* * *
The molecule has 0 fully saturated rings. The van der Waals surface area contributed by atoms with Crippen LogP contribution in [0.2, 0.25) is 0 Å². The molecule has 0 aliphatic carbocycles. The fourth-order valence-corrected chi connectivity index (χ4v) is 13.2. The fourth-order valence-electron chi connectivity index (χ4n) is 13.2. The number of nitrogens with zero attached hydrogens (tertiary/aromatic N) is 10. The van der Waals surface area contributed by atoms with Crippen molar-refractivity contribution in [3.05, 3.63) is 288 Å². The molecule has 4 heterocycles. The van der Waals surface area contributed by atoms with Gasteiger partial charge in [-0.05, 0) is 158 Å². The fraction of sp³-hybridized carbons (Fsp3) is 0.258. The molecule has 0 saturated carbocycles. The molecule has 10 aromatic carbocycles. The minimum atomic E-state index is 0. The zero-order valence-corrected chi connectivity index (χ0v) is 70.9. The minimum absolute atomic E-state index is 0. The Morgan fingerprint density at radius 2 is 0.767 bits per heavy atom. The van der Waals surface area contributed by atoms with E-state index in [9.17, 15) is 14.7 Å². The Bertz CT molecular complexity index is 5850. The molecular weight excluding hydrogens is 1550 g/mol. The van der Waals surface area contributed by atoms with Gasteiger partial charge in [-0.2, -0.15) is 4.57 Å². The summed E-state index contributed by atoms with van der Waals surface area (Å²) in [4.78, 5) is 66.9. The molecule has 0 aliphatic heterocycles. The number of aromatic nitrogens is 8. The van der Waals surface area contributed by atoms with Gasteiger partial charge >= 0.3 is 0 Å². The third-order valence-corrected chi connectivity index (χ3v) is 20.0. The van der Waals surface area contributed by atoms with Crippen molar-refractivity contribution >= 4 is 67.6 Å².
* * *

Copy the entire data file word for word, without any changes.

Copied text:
The molecule has 0 fully saturated rings. The van der Waals surface area contributed by atoms with Crippen LogP contribution in [0.2, 0.25) is 0 Å². The molecule has 0 aliphatic carbocycles. The fourth-order valence-corrected chi connectivity index (χ4v) is 13.2. The fourth-order valence-electron chi connectivity index (χ4n) is 13.2. The number of nitrogens with zero attached hydrogens (tertiary/aromatic N) is 10. The van der Waals surface area contributed by atoms with Crippen molar-refractivity contribution in [3.05, 3.63) is 288 Å². The molecule has 4 heterocycles. The van der Waals surface area contributed by atoms with Gasteiger partial charge in [-0.05, 0) is 158 Å². The fraction of sp³-hybridized carbons (Fsp3) is 0.258. The molecule has 0 saturated carbocycles. The molecule has 10 aromatic carbocycles. The minimum atomic E-state index is 0. The zero-order valence-corrected chi connectivity index (χ0v) is 70.9. The minimum absolute atomic E-state index is 0. The Morgan fingerprint density at radius 2 is 0.767 bits per heavy atom. The van der Waals surface area contributed by atoms with E-state index in [9.17, 15) is 14.7 Å². The Bertz CT molecular complexity index is 5850. The molecular weight excluding hydrogens is 1550 g/mol. The van der Waals surface area contributed by atoms with Gasteiger partial charge in [-0.2, -0.15) is 4.57 Å². The summed E-state index contributed by atoms with van der Waals surface area (Å²) in [4.78, 5) is 66.9. The molecule has 0 aliphatic heterocycles. The number of aromatic nitrogens is 8. The van der Waals surface area contributed by atoms with Gasteiger partial charge >= 0.3 is 0 Å². The third-order valence-corrected chi connectivity index (χ3v) is 20.0. The van der Waals surface area contributed by atoms with Crippen molar-refractivity contribution >= 4 is 67.6 Å².